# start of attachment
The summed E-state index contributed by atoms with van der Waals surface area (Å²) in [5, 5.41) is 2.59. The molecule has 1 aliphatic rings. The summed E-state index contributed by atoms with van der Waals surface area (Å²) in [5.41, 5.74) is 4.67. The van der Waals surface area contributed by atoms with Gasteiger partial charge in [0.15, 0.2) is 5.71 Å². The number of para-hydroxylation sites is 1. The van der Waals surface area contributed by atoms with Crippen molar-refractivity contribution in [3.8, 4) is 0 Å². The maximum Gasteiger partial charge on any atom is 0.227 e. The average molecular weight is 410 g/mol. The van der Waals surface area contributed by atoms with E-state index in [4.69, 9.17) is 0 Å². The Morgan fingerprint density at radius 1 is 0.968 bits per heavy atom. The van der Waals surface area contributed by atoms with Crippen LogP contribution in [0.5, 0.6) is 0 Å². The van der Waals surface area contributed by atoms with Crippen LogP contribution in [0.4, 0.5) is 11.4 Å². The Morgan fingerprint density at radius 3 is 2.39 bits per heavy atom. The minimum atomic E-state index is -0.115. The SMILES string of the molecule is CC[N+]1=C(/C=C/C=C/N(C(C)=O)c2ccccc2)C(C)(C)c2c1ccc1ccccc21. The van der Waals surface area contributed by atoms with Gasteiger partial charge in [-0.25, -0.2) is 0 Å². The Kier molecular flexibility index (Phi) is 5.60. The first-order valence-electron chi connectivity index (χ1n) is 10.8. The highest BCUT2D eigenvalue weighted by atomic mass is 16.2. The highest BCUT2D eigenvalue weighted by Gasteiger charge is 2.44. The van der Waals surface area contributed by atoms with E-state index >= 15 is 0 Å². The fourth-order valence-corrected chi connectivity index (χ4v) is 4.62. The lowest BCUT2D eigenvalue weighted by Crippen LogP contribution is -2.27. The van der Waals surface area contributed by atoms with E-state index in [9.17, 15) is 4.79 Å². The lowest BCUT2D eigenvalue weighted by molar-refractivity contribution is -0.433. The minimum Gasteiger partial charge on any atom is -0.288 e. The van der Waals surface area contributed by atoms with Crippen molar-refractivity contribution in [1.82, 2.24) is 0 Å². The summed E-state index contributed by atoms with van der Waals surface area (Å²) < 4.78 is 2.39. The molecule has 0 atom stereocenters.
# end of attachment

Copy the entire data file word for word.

The summed E-state index contributed by atoms with van der Waals surface area (Å²) in [5, 5.41) is 2.59. The molecule has 1 aliphatic rings. The summed E-state index contributed by atoms with van der Waals surface area (Å²) in [5.41, 5.74) is 4.67. The van der Waals surface area contributed by atoms with Gasteiger partial charge in [0.15, 0.2) is 5.71 Å². The number of para-hydroxylation sites is 1. The van der Waals surface area contributed by atoms with Crippen molar-refractivity contribution in [3.8, 4) is 0 Å². The maximum Gasteiger partial charge on any atom is 0.227 e. The average molecular weight is 410 g/mol. The van der Waals surface area contributed by atoms with E-state index in [4.69, 9.17) is 0 Å². The Morgan fingerprint density at radius 1 is 0.968 bits per heavy atom. The van der Waals surface area contributed by atoms with Crippen LogP contribution in [0.5, 0.6) is 0 Å². The van der Waals surface area contributed by atoms with Crippen LogP contribution in [0.4, 0.5) is 11.4 Å². The Morgan fingerprint density at radius 3 is 2.39 bits per heavy atom. The minimum atomic E-state index is -0.115. The SMILES string of the molecule is CC[N+]1=C(/C=C/C=C/N(C(C)=O)c2ccccc2)C(C)(C)c2c1ccc1ccccc21. The van der Waals surface area contributed by atoms with Gasteiger partial charge in [-0.25, -0.2) is 0 Å². The Kier molecular flexibility index (Phi) is 5.60. The first-order valence-electron chi connectivity index (χ1n) is 10.8. The highest BCUT2D eigenvalue weighted by atomic mass is 16.2. The highest BCUT2D eigenvalue weighted by Gasteiger charge is 2.44. The van der Waals surface area contributed by atoms with E-state index >= 15 is 0 Å². The fourth-order valence-corrected chi connectivity index (χ4v) is 4.62. The lowest BCUT2D eigenvalue weighted by Crippen LogP contribution is -2.27. The van der Waals surface area contributed by atoms with E-state index in [9.17, 15) is 4.79 Å². The lowest BCUT2D eigenvalue weighted by molar-refractivity contribution is -0.433. The minimum Gasteiger partial charge on any atom is -0.288 e. The van der Waals surface area contributed by atoms with Crippen molar-refractivity contribution in [1.82, 2.24) is 0 Å². The summed E-state index contributed by atoms with van der Waals surface area (Å²) < 4.78 is 2.39. The molecule has 0 atom stereocenters.